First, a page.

The idea has been brewing in Holmstén’s mind since around 2018, the year he was promoted to his last Spotify role. He joined the streaming service in 2013 after it acquired his music discovery startup Tunigo, which became the foundation for Spotify’s playlist strategy. For Holmstén, playlisting was “about this enormous potential of new artists to find fans they couldn’t reach,” he says. “A lot of artists loved what happened, but it also felt like a lot of that relationship with fans was lost.”
He introduced new ways to bridge the gap, such as turning popular editorial playlists like RapCaviar and ¡Viva Latino! into tours and creating branded merchandise. Even so, Holmstén says he wasn’t completely satisfied — he missed the in-person experiences that he says make music so impactful.
“It has always been extremely important to make sure we can paint the full picture, and that was always a limitation with streaming services,” he says. “I always felt like, ‘Imagine if you can take the best of two worlds: Combine the physical [experience] with the technology.'”
While working with Fortress on a separate project at the time, he learned about the TSX Entertainment property, which he says “blew me away” — especially the stage, which is the first permanent, street-facing stage in the neighborhood, and is surrounded by an 18,000-square-foot interactive digital screen. “I said to these guys, ‘If you’re willing to really have a conversation about creating a new entertainment company, I can build something on top of that that becomes complementary to the existing music industry.'”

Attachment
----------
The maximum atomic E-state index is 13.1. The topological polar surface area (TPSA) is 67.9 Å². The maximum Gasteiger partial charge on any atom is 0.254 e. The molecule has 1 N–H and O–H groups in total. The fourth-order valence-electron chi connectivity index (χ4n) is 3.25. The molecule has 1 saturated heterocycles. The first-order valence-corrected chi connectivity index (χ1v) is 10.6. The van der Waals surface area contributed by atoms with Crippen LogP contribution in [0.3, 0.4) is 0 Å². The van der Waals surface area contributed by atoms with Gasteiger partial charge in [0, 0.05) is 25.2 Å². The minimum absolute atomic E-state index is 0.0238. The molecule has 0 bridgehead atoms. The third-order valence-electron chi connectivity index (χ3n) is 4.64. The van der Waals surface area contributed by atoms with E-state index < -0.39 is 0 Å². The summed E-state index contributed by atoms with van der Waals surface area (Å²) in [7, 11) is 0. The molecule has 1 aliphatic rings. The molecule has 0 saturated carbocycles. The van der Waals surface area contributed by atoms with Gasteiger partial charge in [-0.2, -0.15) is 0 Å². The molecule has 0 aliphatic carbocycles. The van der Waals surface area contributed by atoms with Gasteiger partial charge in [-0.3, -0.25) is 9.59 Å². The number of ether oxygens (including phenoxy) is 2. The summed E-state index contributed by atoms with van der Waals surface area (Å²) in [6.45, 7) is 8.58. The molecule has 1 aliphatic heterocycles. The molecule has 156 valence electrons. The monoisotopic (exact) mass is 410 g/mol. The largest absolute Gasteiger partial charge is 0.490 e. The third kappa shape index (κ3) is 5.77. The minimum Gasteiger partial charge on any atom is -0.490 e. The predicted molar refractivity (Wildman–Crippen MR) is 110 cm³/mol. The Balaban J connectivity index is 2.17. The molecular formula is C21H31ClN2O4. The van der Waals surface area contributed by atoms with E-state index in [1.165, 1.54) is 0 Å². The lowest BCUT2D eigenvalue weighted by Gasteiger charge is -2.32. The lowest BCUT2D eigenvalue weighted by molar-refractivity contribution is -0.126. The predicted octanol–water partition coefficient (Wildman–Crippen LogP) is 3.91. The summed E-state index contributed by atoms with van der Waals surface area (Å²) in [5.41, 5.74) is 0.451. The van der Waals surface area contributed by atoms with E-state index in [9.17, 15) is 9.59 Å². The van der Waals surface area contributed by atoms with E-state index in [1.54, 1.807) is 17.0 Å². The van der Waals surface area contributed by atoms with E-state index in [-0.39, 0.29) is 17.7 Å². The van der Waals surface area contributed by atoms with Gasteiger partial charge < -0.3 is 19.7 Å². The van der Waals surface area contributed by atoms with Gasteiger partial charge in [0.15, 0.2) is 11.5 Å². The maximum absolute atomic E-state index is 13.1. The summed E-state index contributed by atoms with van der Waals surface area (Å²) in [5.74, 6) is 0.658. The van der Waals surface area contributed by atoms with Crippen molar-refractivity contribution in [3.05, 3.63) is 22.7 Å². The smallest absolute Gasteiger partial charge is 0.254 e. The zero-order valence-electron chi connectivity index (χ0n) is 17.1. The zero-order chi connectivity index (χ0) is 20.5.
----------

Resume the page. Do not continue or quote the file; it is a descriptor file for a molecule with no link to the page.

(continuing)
While Times Square might be high on the list of locales to avoid amid the pandemic, Holmstén is banking on the notion that by the time TSX opens in 2022, the coronavirus will be contained and there will be pent-up demand for in-person experiences. This week, drug maker Pfizer announced that its coronavirus vaccine was 95% effective, giving the live events industry some cause for optimism.
If Holmstén’s predictions are true, the factors that make Times Square dangerous today will be crucial to TSX Entertainment’s business in the future: Before the pandemic, nearly 380,000 pedestrians passed through the heart of Times Square each day, according its tourist information site. Holmstén adds that he hopes the company will help bring a similar glory to Times Square as MTV’s Total Request Live did in the early aughts. “And that was before social media,” he notes. “When you introduce these elements to that environment, I’m hoping artists will create enormous moments.”
So far, Holmstén has made several yet-to-be-announced key hires on the music side at TSX. He declines to reveal the exact size of Fortress’ investment, though he notes it is “substantial.” The firm manages approximately $45.5 billion alternative assets in private equity, liquid hedge funds and credit funds as of June, according to its website.
He’s not the only one to invest in future in-person experiences despite the current circumstances. Red Light Management’s Jonathan Shank announced an events production company in October, a group of veteran promoters in Chicago launched indie promoter Auris Presents earlier this month, and even Harry Styles recently invested in the development of a new Oak View Group-managed arena in the U.K.
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